HARRISBURG, Pa., June 10, 2004 – LAWFUEL – Attorney General Jerry Pappert
today announced the filing of a multi-state lawsuit and consent agreement
following an investigation into claims that consumers were charged inflated
costs for early termination of their car or truck lease contracts. The
alleged illegal business practice affected nearly 7,000 Pennsylvanians who are
eligible for restitution.
Pappert identified the defendants as Ford Motor Credit Company based in
Dearborn, Michigan and 111 Ford or Ford, Lincoln-Mercury dealers throughout
the Commonwealth. The defendants are accused of violating Pennsylvania’s
Unfair Trade Practices and Consumer Protection Law.
According to Pappert’s lawsuit, the defendants from 1991-1994 arranged for
consumers to enter into car lease agreements to be handled by Ford Motor
Credit Company (FMC). The agreements were part of Ford’s “Red Carpet” leasing
program created by FMC. Once these lease agreements were finalized by the
dealers, FMC managed and maintained consumers’ financial records and accepted
the monthly payments on the lease contracts.
Pappert said consumers who decided to terminate their car leases early
were instructed by FMC personnel to return to the original Ford dealers to
obtain the final lease “payoff” figures. Consumers said they were unaware of
the exact amount of the early lease “payoff” charges.
“The investigation determined that the car dealers would pad or inflate
the early lease ‘payoff’ charges, remit to FMC the actual balance owed on the
leases, and then keep the extra funds,” Pappert said. “Our settlement not
only returns money to consumers unknowingly victimized in the alleged scheme,
but requires the defendants to disgorge the profits illegally obtained and
permanently bars them from conducting business in violation of the state’s
consumer protection laws.”
The Commonwealth’s lawsuit was resolved in a consent agreement that was
also filed today. Under the terms of the agreement, FMC is required to pay
consumer restitution, the costs of the refund program and $13,000 to the state
for investigation expenses. The 111 car dealers are required to forfeit
nearly $449,000 to the state for costs and other public protection purposes.
Pappert said, “While FMC did not directly benefit from the alleged illegal
practices, it was in its best interest to direct customers back to the dealers
who could then persuade consumers to sign new leases or purchase Ford cars or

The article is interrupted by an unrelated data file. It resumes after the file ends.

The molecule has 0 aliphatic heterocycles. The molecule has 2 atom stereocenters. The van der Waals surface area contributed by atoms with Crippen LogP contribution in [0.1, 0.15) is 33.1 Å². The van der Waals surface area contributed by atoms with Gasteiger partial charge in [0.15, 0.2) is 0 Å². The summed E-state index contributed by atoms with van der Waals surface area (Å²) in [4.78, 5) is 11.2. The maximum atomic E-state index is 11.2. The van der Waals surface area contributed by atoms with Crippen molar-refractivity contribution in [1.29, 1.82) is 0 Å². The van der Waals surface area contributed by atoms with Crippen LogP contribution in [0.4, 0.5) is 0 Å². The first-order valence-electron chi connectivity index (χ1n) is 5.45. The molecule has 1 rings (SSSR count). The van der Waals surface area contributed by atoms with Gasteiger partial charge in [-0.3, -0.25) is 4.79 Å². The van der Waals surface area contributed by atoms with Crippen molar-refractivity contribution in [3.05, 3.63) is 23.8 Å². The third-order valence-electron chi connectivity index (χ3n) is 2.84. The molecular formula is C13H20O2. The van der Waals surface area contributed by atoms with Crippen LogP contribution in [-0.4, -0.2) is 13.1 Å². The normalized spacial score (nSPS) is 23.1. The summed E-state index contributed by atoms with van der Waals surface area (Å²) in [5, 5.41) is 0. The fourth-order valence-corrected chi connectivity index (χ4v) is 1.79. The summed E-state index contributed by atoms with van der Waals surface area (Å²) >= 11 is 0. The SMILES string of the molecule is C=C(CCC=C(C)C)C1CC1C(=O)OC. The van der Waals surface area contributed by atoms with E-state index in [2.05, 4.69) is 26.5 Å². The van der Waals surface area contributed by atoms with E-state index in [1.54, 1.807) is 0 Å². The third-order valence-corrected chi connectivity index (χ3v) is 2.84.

Pappert said nearly 7,000 Pennsylvanians who were allegedly overcharged
for early lease termination fees from 1991-1994 will automatically receive a
questionnaire and release form in the mail to obtain their $100 refund.
Other Ford customers who paid early lease termination charges since 1995
may also be eligible and can apply for a refund by contacting the settlement
administrator at 1-800-221-3312 or accessing the following website
http://www.gilardi.com/fordcreditrclagsettlement/. Consumers have until
February 2005 to apply for restitution.
Under the terms of the consent agreement, the defendants admit no
wrongdoing and are also required to:
— Permanently cease any vehicle leasing practices or procedures that
violate the state’s Consumer Protection Law.
— Change its “Red Carpet” lease contract language to clearly explain a
consumer’s rights when terminating the lease agreements early.
— Permanently cease making any untrue or misleading statements in
connection with the early termination of lease contracts for any
In addition, the agreement requires the settlement administrator to
collect all funds and documents necessary for the distribution of restitution
to consumers, plus provide Pappert’s Office with regular reports on the
progress of the restitution program.
The Commonwealth’s lawsuit and consent agreement was filed in Dauphin
County Court. The agreement is final pending court approval.
Pappert said Pennsylvania and 37 other states are involved in the
multi-state settlement. The national settlement requires FMC to pay the
states a total of $500,000 in fees and consumer restitution. The 1,362 car
dealers will pay the states a total of nearly $5.9 million.